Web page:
A reader writes:
I think a few things are at work here. First is what you noticed yesterday, that people with openly gay friends and family members are probably more likely to support gay marriage than people who are not knowingly close to gays. That is how I ended up on this side of the issue.
10 years ago I would have been dead set against even informal domestic partnerships, much like what NYC had under Giuliani. Now, I support allowing gays to marry (not civil unions, marriage). What changed? My cousin not only came out, but she "married" and her partner had a child. And I saw that she had a family much like the one I wanted. And her "marriage" which is still refused state sanction, is stronger than the marriages of siblings.
I think that as people see what happens in places like New Hampshire (where the state legalized it without the threat of lawsuit or a Court direction), they will realize that it is not so bad.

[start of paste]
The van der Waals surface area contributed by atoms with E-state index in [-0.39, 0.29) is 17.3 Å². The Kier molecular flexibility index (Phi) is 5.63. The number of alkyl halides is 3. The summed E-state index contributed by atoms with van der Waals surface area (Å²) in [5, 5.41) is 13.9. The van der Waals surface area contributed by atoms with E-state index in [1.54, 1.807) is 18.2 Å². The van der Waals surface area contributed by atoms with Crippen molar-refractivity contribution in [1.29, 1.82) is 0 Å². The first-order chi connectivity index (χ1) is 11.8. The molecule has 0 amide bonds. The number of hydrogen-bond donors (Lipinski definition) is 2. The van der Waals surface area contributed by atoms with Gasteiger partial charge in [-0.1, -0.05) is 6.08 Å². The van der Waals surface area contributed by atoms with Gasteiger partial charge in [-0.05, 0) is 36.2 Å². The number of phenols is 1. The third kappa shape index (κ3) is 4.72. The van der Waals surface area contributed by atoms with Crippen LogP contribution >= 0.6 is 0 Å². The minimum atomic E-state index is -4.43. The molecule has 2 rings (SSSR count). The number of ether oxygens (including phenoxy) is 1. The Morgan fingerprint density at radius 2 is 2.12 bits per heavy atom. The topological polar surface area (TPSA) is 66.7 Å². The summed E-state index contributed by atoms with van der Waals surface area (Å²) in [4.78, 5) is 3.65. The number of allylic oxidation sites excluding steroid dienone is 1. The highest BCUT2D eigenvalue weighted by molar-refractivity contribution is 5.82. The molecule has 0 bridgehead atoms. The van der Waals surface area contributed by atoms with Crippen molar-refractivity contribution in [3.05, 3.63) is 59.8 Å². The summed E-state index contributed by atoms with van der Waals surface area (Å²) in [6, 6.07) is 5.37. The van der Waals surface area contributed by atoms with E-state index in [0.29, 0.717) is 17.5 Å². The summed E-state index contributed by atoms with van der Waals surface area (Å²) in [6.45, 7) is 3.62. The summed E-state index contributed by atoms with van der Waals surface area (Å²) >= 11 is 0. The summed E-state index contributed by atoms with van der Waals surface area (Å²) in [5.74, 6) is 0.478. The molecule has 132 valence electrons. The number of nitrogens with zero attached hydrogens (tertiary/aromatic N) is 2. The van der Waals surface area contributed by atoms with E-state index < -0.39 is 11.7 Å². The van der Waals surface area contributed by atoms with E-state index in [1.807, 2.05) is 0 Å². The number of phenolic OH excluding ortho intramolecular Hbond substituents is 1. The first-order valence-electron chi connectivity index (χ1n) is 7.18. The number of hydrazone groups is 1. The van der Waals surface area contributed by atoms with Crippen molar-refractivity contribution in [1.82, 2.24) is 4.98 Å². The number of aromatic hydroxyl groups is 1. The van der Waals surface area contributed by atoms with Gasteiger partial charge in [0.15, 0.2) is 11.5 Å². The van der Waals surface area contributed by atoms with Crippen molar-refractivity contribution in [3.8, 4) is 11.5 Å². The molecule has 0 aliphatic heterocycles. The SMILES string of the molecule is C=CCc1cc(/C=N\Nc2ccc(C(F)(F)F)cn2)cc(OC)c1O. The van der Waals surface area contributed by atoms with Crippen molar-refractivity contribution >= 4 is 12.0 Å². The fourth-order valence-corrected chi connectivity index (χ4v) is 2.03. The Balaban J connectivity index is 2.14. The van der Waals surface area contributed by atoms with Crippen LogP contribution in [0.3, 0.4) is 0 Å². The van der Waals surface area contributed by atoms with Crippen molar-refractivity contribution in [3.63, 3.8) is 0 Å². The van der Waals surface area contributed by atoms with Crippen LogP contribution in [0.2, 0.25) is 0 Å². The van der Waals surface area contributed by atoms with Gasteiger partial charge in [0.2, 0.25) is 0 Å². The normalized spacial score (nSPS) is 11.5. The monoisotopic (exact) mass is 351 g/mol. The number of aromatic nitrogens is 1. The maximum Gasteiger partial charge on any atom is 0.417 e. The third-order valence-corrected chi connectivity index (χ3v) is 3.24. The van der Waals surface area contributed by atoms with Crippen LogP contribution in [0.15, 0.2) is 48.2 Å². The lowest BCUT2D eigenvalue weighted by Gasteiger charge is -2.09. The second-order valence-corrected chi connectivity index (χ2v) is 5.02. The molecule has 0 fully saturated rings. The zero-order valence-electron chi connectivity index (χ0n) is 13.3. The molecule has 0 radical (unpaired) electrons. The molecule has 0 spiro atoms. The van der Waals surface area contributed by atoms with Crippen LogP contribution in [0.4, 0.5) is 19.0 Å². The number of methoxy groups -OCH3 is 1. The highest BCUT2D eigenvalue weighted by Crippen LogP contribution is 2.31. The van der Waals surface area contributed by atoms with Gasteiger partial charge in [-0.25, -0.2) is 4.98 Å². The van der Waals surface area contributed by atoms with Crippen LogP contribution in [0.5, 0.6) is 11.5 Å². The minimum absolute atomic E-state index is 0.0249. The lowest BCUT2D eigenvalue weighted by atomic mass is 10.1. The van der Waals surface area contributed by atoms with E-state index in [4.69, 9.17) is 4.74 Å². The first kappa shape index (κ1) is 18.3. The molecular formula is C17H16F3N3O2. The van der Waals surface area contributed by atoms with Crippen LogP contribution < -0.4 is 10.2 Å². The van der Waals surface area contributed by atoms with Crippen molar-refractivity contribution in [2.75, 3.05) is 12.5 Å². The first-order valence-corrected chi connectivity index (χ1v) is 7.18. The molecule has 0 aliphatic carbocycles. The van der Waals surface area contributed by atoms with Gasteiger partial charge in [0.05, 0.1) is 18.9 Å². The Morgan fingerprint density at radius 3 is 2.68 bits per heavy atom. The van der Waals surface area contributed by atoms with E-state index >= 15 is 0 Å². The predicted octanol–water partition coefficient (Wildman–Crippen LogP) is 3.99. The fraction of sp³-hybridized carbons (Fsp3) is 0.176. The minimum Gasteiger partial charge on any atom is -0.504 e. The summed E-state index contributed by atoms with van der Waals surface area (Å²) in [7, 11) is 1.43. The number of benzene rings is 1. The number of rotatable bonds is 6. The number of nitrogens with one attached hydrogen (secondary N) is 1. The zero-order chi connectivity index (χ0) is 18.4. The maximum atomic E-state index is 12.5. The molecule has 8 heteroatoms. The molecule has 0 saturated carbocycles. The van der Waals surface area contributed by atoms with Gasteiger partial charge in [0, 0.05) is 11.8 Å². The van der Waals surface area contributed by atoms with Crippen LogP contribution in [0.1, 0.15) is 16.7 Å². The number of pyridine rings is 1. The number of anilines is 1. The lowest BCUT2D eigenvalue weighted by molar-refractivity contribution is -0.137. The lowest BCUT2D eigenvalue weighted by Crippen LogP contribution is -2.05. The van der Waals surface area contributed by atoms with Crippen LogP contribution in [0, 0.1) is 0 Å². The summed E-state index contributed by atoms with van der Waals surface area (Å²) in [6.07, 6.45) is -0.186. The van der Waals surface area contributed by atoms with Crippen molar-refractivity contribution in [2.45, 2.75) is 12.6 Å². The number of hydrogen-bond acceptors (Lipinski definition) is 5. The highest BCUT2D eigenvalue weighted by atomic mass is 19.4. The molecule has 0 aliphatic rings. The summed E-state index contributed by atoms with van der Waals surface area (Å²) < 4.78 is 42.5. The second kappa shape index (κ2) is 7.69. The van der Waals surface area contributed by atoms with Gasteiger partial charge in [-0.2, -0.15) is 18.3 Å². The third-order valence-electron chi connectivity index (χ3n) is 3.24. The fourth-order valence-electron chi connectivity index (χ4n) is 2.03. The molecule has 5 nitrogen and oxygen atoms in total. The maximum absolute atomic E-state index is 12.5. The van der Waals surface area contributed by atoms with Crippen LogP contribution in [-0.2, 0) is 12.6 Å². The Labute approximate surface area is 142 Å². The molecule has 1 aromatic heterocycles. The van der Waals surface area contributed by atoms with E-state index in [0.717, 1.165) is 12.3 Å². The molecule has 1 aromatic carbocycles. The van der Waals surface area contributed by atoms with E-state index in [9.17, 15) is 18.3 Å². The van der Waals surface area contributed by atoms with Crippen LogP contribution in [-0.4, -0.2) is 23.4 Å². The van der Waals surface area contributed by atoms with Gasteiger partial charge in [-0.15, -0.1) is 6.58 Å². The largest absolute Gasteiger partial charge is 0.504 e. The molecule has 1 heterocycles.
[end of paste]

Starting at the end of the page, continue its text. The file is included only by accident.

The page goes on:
As for people viewing morality, I think that it comes down to this -- there are lots of things I view as immoral but would otherwise not make illegal (and I admit I find certain things I do immoral). I also think people have in mind the 1970s disco era homosexual "scene", with drag queens having sex on 5th Avenue. As people see that most gays want the same things the rest of us want (a stable home, a family, a spouse happy to see you after work and kids shouting DADDY! when you walk through the door) much of the opposition will continue to disappear.
(Photo: Anne Latl and Rosa DeJesus get sworn in by town clerk, Donna Loglisci, before being granted a civil union at Stamford town hall October 1, 2005 in Stamford, Connecticut. By Stephen Chernin/Getty Images.)